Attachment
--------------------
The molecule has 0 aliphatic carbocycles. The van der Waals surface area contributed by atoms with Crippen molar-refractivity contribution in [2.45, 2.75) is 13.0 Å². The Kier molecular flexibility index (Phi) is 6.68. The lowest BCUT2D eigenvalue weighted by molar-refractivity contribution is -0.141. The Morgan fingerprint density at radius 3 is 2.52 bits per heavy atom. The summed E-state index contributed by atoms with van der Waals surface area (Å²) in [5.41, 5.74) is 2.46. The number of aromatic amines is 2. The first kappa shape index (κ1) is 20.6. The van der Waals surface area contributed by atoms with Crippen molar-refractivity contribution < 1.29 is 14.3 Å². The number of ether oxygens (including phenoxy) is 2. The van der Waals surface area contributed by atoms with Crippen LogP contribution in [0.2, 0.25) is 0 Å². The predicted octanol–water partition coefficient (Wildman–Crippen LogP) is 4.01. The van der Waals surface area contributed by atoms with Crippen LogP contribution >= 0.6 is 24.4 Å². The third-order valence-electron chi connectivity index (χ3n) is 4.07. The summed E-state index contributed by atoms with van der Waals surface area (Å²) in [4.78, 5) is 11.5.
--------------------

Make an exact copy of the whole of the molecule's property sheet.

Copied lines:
The molecule has 0 aliphatic carbocycles. The van der Waals surface area contributed by atoms with Crippen molar-refractivity contribution in [2.45, 2.75) is 13.0 Å². The Kier molecular flexibility index (Phi) is 6.68. The lowest BCUT2D eigenvalue weighted by molar-refractivity contribution is -0.141. The Morgan fingerprint density at radius 3 is 2.52 bits per heavy atom. The summed E-state index contributed by atoms with van der Waals surface area (Å²) in [5.41, 5.74) is 2.46. The number of aromatic amines is 2. The first kappa shape index (κ1) is 20.6. The van der Waals surface area contributed by atoms with Crippen molar-refractivity contribution < 1.29 is 14.3 Å². The number of ether oxygens (including phenoxy) is 2. The van der Waals surface area contributed by atoms with Crippen LogP contribution in [0.2, 0.25) is 0 Å². The predicted octanol–water partition coefficient (Wildman–Crippen LogP) is 4.01. The van der Waals surface area contributed by atoms with Crippen LogP contribution >= 0.6 is 24.4 Å². The third-order valence-electron chi connectivity index (χ3n) is 4.07. The summed E-state index contributed by atoms with van der Waals surface area (Å²) in [4.78, 5) is 11.5.